But how is success defined? In our individualistic culture, we define success very much as a person's perseverance against the odds to engage a problem and find a solution. In Malcom Gladwell's most recent book, Outliers, he helps dispel this idea of success and instead paints a picture that is much more real. He shows how opportunities, culture, tradition and community make success possible. This is a huge lesson for us as missional innovators.

Here are some of the key takeaways:
1. Key Opportunities Make a Difference: Gladwell shows how Bill Gates, hockey players born in January and Italian immigrants in a specific Pennsylvania town had opportunities and surroundings that made success possible. Think about your world. What are the key opportunities that God has given you specifically? How will God use those to advance His kingdom?
2. 10,000 Hours: Gladwell shows that anyone who has broken down the barriers and succeeded has practiced for at least 10,000 hours. Whether they were a programmer, a musician or an athlete, there is something that happens when a person spends enough time on a certain activity. That proficiency is key. What are you good at? Are you spending enough time working at it? Or are you getting caught up in TV or other distractions?
3. Culture: Gladwell talks about how your Southern states view honor, how some countries view power and how Asians farm can impact success. Do you understand the culture that you live in? Are you aware of other cultures and observant about how you interact? Your heritage plays into your reality and impacts success.
4. Genius: Gladwell dispels the notion that genius alone equals success. He shows how other factors play into whether a genius will be successful. How are you using the skills and intelligence that God has given you?
Now one of the major factors that Gladwell doesn't address in success is the will and actions of our God as He works through us to accomplish His will. That doesn't mean that each of the things that Gladwell talks about aren't true. But it does mean that there is another factor out there for us to consider. When we are broken and surrendered to Jesus, He can use us in ways that go beyond our culture, our intellect, our opportunity and our investment in our skills.
As I read this book, I realized how complicated success is and why so few people achieve it. I also rejoiced knowing that the success in God's eyes is very different. Success in His world is judged based on sacrifice, surrender, humility, faith, hope and love.
So read this book. It is a powerful tool to help you see how earthly success happens. And then be thankful that beyond these real world rules is a God who works through us to innovate and birth new ideas.

Sunday, April 05, 2009

Please no corn or green beans!

I was reading a list of outreach opportunities at our church and there I saw it. Nestled into the announcement about the needs in our food bank was this curious little line "Please no corn or green beans."

If you have never been a part of a food bank or donated to one, you might say, "How ungrateful! It is food after all." You might think that those receiving this food only wanted the brand name items or the processed food.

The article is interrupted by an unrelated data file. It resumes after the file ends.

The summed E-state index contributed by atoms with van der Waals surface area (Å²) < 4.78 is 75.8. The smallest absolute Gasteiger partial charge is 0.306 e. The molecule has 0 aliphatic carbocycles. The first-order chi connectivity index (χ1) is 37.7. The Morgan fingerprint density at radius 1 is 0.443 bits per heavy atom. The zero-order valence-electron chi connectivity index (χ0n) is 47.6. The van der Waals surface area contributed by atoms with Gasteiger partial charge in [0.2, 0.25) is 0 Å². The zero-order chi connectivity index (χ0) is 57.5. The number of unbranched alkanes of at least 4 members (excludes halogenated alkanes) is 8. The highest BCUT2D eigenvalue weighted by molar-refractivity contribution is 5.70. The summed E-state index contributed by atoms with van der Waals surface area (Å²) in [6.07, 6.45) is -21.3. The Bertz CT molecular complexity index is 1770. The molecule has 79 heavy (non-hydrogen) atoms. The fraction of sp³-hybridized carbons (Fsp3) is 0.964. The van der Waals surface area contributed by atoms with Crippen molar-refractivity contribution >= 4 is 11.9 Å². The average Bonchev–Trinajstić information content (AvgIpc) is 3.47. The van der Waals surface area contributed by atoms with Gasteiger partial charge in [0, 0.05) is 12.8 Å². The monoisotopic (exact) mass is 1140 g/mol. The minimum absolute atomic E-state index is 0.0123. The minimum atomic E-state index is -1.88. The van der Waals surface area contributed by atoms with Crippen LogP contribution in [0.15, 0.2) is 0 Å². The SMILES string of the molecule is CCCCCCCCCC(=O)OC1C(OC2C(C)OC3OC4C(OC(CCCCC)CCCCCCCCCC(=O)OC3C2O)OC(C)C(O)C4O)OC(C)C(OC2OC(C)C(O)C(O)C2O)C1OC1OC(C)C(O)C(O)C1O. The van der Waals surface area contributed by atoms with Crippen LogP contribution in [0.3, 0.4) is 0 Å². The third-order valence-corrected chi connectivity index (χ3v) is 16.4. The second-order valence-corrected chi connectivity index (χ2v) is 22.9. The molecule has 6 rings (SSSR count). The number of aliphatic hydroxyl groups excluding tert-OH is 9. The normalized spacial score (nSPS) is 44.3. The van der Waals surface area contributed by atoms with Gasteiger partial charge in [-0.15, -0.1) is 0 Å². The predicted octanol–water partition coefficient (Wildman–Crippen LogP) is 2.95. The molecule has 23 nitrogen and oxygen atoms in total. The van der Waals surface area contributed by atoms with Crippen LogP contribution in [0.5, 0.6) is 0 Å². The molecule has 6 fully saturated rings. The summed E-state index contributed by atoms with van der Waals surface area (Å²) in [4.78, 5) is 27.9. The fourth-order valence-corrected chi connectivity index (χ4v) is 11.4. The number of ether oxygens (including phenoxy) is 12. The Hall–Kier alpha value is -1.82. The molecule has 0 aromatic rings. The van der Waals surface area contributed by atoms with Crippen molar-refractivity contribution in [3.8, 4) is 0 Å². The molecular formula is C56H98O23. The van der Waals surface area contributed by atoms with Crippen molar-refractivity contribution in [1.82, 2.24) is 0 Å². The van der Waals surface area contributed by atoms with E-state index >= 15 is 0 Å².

But if you have ever seen a food bank, you can be sure the shelves have more than their share of core and green beans. Why is this?
1. These are canned items that don't go bad.
2. These are some of the cheapest canned items you can buy
3. These are natural choices because they can be used in many recipes.

I have to admit, when I have gone into the store to buy food for the food bank or if I am picking things out of my cupboard, there probably hasn't been a time where either corn or green beans weren't in the line-up.

Put yourselves in the shoes of those receiving this aid. In some of the families it's probably a running joke - "Did you bring home any corn today?"

I find it interesting that we fall into this rut when giving to those who need food. Whatever the reason, it is a reality. It is almost a ritual or a programmed activity. In our busy lives, we try to travel on auto pilot as much as possible. So we go into the memory and redo the actions of the last time and save that energy/decision making for an unexpected event.

The same is true in our ministry lives. The reason that innovation is so difficult is that we are on auto pilot much of the time. If we encounter a situation that we have faced in the past, the easiest way to navigate through it and move on is to do what we did before.

At HCJB Global, where I work as Director of Strategic Communication, one of my areas of service is writing direct mail letters. There is a rhythm and process that I have learned. I find so many times that I move into auto pilot when I write these letters. I go through the steps and form the paragraphs in a certain way and then move on. Sometimes, I fail to stop and ask, "What can I do this month that will engage our donors in a new and unique way?"

I'm sure that each of you can think of examples in your ministry life. Innovation cannot exist on auto pilot. It's not possible. Instead auto pilot will thrust you full-throttle forward without any thought to what direction you should be headed.

Many of us have been on auto pilot through the beginnings of this major recession. We try the things we have always done but they don't seem to work the same and we wonder why.

Here are some ideas to help you get off auto pilot and rethink your
corn and green beans:

1. Take the first regular task that you do tomorrow morning and ask yourself, "Why do we do it this way? Is it working? Is it meeting the need the way it used to? How could we do this task in a more strategic way given the realities/technologies/resources of today?"

2. Block out 15 minutes in your calendar every day to read a blog, article, book that challenges the way you are used to doing things. Force yourself to read something new and different.

3. Identify 10 of your donors, customers, constituents, parishioners and pull them together. Ask questions about how they are seeing a particular service or ministry and get another perspective.

4. Pray specifically that God will bring new ideas and other perspectives into your life.

5. Be curious . . . when you meet a person at a party, at church or any event ask them how they are dealing with a particular issue in their field of work.

Just as those who depend on food pantries around the world get sick of the same corn and green bean cans, you can get sick of the way things run on auto pilot. But only you can turn that auto switch off and engage.